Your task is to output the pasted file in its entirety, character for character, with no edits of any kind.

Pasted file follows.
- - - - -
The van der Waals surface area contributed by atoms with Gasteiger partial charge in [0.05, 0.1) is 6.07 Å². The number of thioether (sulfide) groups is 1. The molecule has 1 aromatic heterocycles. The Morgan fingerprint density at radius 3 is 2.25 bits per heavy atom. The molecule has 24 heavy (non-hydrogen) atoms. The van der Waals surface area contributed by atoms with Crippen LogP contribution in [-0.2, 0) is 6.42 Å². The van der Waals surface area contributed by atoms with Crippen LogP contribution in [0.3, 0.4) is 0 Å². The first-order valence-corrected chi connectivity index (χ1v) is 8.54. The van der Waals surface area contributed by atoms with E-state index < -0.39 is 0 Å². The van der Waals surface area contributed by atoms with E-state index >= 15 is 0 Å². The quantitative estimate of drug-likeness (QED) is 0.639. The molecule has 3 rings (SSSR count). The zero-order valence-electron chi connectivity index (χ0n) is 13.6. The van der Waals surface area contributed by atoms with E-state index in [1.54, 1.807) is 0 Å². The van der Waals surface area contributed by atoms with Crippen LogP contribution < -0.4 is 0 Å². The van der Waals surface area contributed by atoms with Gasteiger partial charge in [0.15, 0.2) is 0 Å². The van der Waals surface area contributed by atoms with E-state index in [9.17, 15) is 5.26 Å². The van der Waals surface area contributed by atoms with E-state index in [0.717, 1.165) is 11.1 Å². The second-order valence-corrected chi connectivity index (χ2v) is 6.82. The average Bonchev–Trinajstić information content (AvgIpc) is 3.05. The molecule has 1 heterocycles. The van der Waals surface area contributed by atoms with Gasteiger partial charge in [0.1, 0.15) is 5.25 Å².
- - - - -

The van der Waals surface area contributed by atoms with Gasteiger partial charge in [0.05, 0.1) is 6.07 Å². The number of thioether (sulfide) groups is 1. The molecule has 1 aromatic heterocycles. The Morgan fingerprint density at radius 3 is 2.25 bits per heavy atom. The molecule has 24 heavy (non-hydrogen) atoms. The van der Waals surface area contributed by atoms with Crippen LogP contribution in [-0.2, 0) is 6.42 Å². The van der Waals surface area contributed by atoms with Crippen LogP contribution in [0.3, 0.4) is 0 Å². The first-order valence-corrected chi connectivity index (χ1v) is 8.54. The van der Waals surface area contributed by atoms with E-state index < -0.39 is 0 Å². The van der Waals surface area contributed by atoms with E-state index >= 15 is 0 Å². The quantitative estimate of drug-likeness (QED) is 0.639. The molecule has 3 rings (SSSR count). The zero-order valence-electron chi connectivity index (χ0n) is 13.6. The van der Waals surface area contributed by atoms with E-state index in [1.54, 1.807) is 0 Å². The van der Waals surface area contributed by atoms with Crippen LogP contribution < -0.4 is 0 Å². The van der Waals surface area contributed by atoms with Gasteiger partial charge in [0.15, 0.2) is 0 Å². The van der Waals surface area contributed by atoms with E-state index in [9.17, 15) is 5.26 Å². The van der Waals surface area contributed by atoms with E-state index in [0.717, 1.165) is 11.1 Å². The second-order valence-corrected chi connectivity index (χ2v) is 6.82. The average Bonchev–Trinajstić information content (AvgIpc) is 3.05. The molecule has 1 heterocycles. The van der Waals surface area contributed by atoms with Gasteiger partial charge in [0.1, 0.15) is 5.25 Å².